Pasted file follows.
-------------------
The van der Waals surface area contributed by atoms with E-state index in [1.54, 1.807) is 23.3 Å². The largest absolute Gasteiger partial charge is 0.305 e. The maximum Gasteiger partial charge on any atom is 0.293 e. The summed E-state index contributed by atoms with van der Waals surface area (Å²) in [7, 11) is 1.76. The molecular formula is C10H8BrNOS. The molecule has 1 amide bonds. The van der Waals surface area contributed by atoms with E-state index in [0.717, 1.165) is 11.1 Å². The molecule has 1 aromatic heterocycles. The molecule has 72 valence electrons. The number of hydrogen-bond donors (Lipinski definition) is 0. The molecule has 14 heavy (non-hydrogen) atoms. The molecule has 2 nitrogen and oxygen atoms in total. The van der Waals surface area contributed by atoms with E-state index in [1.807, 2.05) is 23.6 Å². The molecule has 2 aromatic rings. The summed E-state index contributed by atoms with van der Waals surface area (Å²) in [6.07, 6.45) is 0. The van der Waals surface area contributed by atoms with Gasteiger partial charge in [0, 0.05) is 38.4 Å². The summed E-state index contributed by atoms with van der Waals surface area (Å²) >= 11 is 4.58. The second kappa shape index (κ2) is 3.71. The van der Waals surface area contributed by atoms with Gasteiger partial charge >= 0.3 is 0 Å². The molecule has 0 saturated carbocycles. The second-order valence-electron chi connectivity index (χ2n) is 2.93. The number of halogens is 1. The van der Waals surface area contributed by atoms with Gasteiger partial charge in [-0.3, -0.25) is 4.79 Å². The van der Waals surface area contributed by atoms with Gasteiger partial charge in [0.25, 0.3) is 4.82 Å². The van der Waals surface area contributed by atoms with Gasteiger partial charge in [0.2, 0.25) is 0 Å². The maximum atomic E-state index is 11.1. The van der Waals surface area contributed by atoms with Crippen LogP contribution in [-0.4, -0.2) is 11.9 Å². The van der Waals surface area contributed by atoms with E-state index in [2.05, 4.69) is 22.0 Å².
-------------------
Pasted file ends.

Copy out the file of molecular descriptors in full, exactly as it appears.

The van der Waals surface area contributed by atoms with E-state index in [1.54, 1.807) is 23.3 Å². The largest absolute Gasteiger partial charge is 0.305 e. The maximum Gasteiger partial charge on any atom is 0.293 e. The summed E-state index contributed by atoms with van der Waals surface area (Å²) in [7, 11) is 1.76. The molecular formula is C10H8BrNOS. The molecule has 1 amide bonds. The van der Waals surface area contributed by atoms with E-state index in [0.717, 1.165) is 11.1 Å². The molecule has 1 aromatic heterocycles. The molecule has 72 valence electrons. The number of hydrogen-bond donors (Lipinski definition) is 0. The molecule has 14 heavy (non-hydrogen) atoms. The molecule has 2 nitrogen and oxygen atoms in total. The van der Waals surface area contributed by atoms with E-state index in [1.807, 2.05) is 23.6 Å². The molecule has 2 aromatic rings. The summed E-state index contributed by atoms with van der Waals surface area (Å²) in [6.07, 6.45) is 0. The van der Waals surface area contributed by atoms with Gasteiger partial charge in [0, 0.05) is 38.4 Å². The summed E-state index contributed by atoms with van der Waals surface area (Å²) >= 11 is 4.58. The second kappa shape index (κ2) is 3.71. The van der Waals surface area contributed by atoms with Gasteiger partial charge >= 0.3 is 0 Å². The molecule has 0 saturated carbocycles. The second-order valence-electron chi connectivity index (χ2n) is 2.93. The number of halogens is 1. The van der Waals surface area contributed by atoms with Gasteiger partial charge in [-0.3, -0.25) is 4.79 Å². The van der Waals surface area contributed by atoms with Gasteiger partial charge in [0.25, 0.3) is 4.82 Å². The van der Waals surface area contributed by atoms with Gasteiger partial charge in [0.2, 0.25) is 0 Å². The maximum atomic E-state index is 11.1. The van der Waals surface area contributed by atoms with Crippen LogP contribution in [-0.4, -0.2) is 11.9 Å². The van der Waals surface area contributed by atoms with E-state index in [2.05, 4.69) is 22.0 Å².